Old news now, but you know I ‘opened up’ about my life with OCD in August, and that I eventually took the fight to it and seized a healthy control over it (most of the time).
I wanted to share what ‘opening up’ has done to, and for me, because doing so was something I feared so much, for all the usual stigma associated reasons, but quite honestly shouldn’t have with the benefit of hindsight.
I hope the following might help others in their thinking as to whether or not to ‘open up’ themselves.
First of all I can categorically confirm that I am not alone! Since ‘opening up’ so many known and unknown people have spoken to me privately about their experience of mental difference and challenge.
As a consequence a tremendous amount of two-way good feeling, intention and compassion has been shared, which in itself has made us all feel good, supported and a little bit free’er (if the word exists)!
It has also motivated me to speak more and more about my personal experience, which seems to be encouraging more to do the same. What a brilliant outcome and a great step towards increased acceptance, understanding, support and most importantly, people and businesses recognising that mental difference can be harnessed to support doing even better business!
Secondly, I have been asked by some to help them tackle their personal challenges by intimately sharing how I took the fight to my illness, what my coping and containment strategies are and how I have developed a pragmatism about my OCD.
I cannot begin to describe how rewarding it is to help others combat the symptoms of their illnesses and support them to feel better about life. This again is a joint learning exercise because combating OCD is different to combating, for example, depression, however, there are some demonstrable similarities and cross overs. By sharing how we approach our own situations and challenges it enables us to grow and tweak our weaponry, which is tremendously powerful for all.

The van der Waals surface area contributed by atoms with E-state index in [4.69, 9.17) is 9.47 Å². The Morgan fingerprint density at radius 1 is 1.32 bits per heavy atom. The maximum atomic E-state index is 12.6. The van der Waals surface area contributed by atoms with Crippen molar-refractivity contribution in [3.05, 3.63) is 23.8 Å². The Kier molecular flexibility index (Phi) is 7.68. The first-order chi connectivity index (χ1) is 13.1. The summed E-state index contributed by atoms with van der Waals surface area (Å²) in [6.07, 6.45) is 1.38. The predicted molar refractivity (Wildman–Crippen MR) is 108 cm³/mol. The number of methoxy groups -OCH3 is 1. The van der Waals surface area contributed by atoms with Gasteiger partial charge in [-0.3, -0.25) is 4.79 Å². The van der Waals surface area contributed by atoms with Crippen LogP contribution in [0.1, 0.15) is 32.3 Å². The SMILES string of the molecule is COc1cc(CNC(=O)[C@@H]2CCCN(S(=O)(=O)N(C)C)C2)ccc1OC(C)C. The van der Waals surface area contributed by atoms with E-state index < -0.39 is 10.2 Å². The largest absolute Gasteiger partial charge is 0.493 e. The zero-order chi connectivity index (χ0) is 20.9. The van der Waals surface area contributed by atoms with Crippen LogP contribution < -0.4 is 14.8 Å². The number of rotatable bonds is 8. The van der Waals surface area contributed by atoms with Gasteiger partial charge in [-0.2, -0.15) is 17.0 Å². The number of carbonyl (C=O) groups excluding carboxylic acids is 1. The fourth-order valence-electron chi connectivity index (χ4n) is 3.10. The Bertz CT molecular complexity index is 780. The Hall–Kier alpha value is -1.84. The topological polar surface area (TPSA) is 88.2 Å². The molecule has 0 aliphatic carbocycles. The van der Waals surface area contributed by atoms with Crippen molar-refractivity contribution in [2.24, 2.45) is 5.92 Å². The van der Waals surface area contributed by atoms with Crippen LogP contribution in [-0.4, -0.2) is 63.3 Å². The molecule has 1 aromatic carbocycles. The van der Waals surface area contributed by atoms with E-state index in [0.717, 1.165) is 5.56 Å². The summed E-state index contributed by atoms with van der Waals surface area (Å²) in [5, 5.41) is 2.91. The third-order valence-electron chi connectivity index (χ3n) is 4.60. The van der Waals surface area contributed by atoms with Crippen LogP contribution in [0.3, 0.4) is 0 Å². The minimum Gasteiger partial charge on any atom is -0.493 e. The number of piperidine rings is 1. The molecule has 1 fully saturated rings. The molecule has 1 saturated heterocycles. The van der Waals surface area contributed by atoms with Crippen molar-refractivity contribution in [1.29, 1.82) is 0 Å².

Finally speaking about my USP, AKA my mental difference, which has given me a different and sometimes enhanced skill set and capability, has surprisingly opened a new world of professional opportunities for me.
I happily and freely speak to customers and potential customers about why I am a good problem solver. It’s because I have been solving irrational catastrophic situations in my head for 30+ years, which has subsequently trained and continually exercised my brain to solve rational problems, such as creating optimum resourcing strategies and methodologies, and automating global HR functions, including; innovating new HR technologies.
I have had new event speaking opportunities on a completely different subject; mental difference in business, which include; Roffey Park Institute’s 70th anniversary wellbeing seminar, DRIVE at the House of Lords with the amazing and inspirational Raj Tulsiani and chairing regular Corporate Wellness Innovation Forum meetings.
I have also developed the HERO Mental Health Readiness Model, which supports employers to increase their entire workforce’s productivity, and have a rapidly growing list of companies that are engaging with me to present to, and consult with, them!
So here was something I thought would potentially label me, hold me back and inhibit my career. On the contrary, it has taken my career to a whole new level and forged stronger relationships with most I know, new relationships with people I didn’t and given me the opportunity to help others individually or en masse via supporting their employers.
So I’m not going to beat myself up about why I took so long to ‘open up’ (that’s me being pragmatic again), I’m going to continue to embrace and celebrate my difference, use it to support others and hopefully encourage them to ‘open up’ as well, and maybe, just maybe, we will remove the stigma associated with mental difference, and all diverse differences to that matter, together.
Let’s make 2017 the year when difference becomes the driving force for better living, relationships and business outcomes.
All the best.